What do we know about Austria’s vaccine sceptics?

Women in Austria are more likely to be sceptical of the Covid vaccine than men, while there are clear geographical differences in attitudes to the jab.

What do we know about Austria’s vaccine sceptics?
A coronavirus protest in Austria. Photo: ALEX HALADA / AFP

After a slow initial rollout due to a lack of supply, Austria’s vaccination campaign has hit a new hurdle – vaccine scepticism. 

Experts believe more than 80 to 85 percent of people need to be vaccinated in order to reach ‘herd immunity’, which would hamper community spread and protect those who are unable to get the vaccine due to medical reasons. 

READ MORE: Thousands turn out for Vienna anti-lockdown protest

However, vaccine scepticism has brought the chances of reaching this figure into doubt. 

In total, just 74 percent of Austrians have indicated they are willing to be vaccinated, a Gallup poll conducted in late July found. 

This figure includes those who have already had one or both vaccines, along with those who have not yet been vaccinated but intend to do so. 

Of the 26 percent who have indicated they are unwilling, 15 percent have said they will definitely not get the vaccine, while nine percent have indicated they will probably not get it. 

‘Education, not obligation’: How Austria plans to tackle vaccine sceptics

This figure is reduced slightly from the corresponding figure in November 2020, where around 30 percent of people indicated they were sceptical of the vaccine and would not get it. 

Who is unwilling to be vaccinated? 

There is a regional variance when it comes to being sceptical of the vaccine in Austria. 

In the states of Salzburg and Upper Austria, the percentage of vaccine sceptics is around one third of the population. 

There is also variance when it comes to gender in Austria, with more women than men being sceptical of the vaccine. 

A study from the Austria Corona Panel Project at the University of Vienna released in early August also found that 15 percent of Austrians refused to get the vaccine. 

READ MORE: Vienna coronavirus protesters ‘tried to storm and occupy Austrian Parliament’

In the study, 23 percent of women indicated they were sceptical, compared with only 18 percent of men. 

Katharina T. Paul, one of the scientists who completed the survey, said the reason for this was a greater degree of concern – primarily due to women being a target for misinformation.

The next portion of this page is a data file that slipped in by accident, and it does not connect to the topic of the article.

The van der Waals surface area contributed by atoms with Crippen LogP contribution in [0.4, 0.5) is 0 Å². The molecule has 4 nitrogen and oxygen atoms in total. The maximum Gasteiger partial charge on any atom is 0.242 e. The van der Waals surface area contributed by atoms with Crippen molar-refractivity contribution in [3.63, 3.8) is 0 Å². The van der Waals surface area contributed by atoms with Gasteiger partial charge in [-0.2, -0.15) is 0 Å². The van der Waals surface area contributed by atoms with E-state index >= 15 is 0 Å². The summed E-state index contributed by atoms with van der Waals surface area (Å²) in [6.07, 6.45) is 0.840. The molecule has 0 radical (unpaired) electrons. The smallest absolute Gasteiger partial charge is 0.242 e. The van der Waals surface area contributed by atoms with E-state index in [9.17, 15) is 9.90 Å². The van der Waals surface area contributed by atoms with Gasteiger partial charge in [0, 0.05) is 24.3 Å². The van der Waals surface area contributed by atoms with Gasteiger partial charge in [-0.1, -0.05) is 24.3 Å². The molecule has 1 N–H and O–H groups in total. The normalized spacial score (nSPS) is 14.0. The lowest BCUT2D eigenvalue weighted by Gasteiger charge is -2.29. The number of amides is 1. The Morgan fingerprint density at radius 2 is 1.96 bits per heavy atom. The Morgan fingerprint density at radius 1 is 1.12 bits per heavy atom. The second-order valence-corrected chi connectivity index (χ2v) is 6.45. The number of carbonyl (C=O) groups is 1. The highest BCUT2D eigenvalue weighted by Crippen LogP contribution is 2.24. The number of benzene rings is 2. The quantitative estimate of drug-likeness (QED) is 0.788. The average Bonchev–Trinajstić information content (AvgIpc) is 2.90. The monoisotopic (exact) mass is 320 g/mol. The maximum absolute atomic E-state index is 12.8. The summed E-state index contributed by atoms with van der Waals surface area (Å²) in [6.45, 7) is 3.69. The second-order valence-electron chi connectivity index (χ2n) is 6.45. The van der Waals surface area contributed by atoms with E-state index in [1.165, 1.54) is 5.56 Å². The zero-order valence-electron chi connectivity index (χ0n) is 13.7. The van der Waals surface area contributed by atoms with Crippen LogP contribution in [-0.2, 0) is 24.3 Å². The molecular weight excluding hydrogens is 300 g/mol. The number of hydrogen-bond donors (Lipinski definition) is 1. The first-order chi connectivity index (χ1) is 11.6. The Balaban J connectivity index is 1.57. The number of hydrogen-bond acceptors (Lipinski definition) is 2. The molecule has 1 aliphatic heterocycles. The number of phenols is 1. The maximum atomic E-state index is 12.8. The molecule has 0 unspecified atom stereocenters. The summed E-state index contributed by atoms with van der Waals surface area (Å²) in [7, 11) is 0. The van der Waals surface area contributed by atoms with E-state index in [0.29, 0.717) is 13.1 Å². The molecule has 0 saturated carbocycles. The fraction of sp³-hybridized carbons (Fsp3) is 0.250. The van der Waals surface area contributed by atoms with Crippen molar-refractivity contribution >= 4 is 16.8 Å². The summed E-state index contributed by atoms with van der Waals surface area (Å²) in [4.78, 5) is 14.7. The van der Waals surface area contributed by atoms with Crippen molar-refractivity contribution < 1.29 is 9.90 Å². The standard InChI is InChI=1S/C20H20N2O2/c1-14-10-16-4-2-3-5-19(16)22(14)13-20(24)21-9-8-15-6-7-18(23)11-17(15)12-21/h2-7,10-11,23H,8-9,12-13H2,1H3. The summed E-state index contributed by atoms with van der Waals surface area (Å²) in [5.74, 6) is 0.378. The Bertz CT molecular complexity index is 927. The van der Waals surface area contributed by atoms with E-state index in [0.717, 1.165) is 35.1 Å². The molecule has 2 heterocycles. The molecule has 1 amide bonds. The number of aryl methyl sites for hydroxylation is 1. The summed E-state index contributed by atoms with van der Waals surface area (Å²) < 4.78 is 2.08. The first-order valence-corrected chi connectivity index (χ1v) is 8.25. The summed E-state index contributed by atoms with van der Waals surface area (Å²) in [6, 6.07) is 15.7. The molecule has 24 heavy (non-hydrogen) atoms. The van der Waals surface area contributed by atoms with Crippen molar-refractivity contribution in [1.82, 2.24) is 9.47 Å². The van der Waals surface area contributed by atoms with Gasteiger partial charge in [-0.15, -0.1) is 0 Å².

Paul said false information had circulated surrounding the impact of the vaccine on fertility, while women tend to be impacted more often by actual side effects of the vaccine such as thrombosis. 

The authors also said that women were more likely to be sceptical of the vaccine as they tended to make decisions regarding whether their children would be vaccinated. 

“Being confronted with this decision has something to do with having a critical attitude to the vaccination.”

The authors however said that despite the higher proportion of scepticism among women, they were more likely to change their mind on vaccines than men when presented facts about the safety and effectiveness of vaccines. 

Currently, around 54 percent of people are fully vaccinated in Austria – two percent higher than the European Union average. A further six percent of people have had one dose of the vaccine. 

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What to know about Austria’s new advice on Covid vaccines

As the coronavirus pandemic progressed, each country developed its own vaccination recommendation, which often changed. Here is the new advice from the Austrian vaccination panel.

What to know about Austria's new advice on Covid vaccines

The Austrian National Vaccination Panel has updated its recommendations on Covid vaccination on several points, the Ministry of Health announced.

“Special attention continues to be paid to the completion of the basic immunisation, which is recommended for all persons five years of age and older, and to the booster vaccination,” according to the Ministry of Health.

The booster shot is generally available to all persons 12 years of age and older and is free of charge, but it is especially recommended for persons 60 years of age and older and those at risk.

READ ALSO: Masks against Covid and flu: What’s ahead for Austria this winter

In Austria, the basic immunisation against Covid-19 consists of three vaccine doses. A fourth dose, also known as a booster shot, is also recommended.

What is new in the recommendation?

Austria is adding a new coronavirus vaccine, from Sanofi (VidPrevtyn Beta), to the list of offers against the virus. The new vaccine is protein-based and has already been approved by the European authorities. 

In Austria, the Sanofi vaccine can be used from the third vaccination onwards on people older than 18. The offer will be available at the vaccination sites in the coming week at the earliest, according to the Ministry. 

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Another change is that the variant Comirnaty Original/Omicron BA.4-5 from BioNTech/Pfizer will also be used for the third vaccination of children aged 5 to 11 years. 

This vaccine is specially adapted to the virus variants Omicron BA.4 and 5. It is now available for children in a special application shot that should be in vaccination sites starting next week at the earliest. 

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Also included in the recommendations is a clarification specifically on an additional booster vaccination (fifth vaccination). 

People at risk from the age of 18, and those from the age of 60 can receive the additional booster vaccination four months after the fourth vaccination. According to the vaccination panel, no fifth vaccination is necessary for healthy people under 60.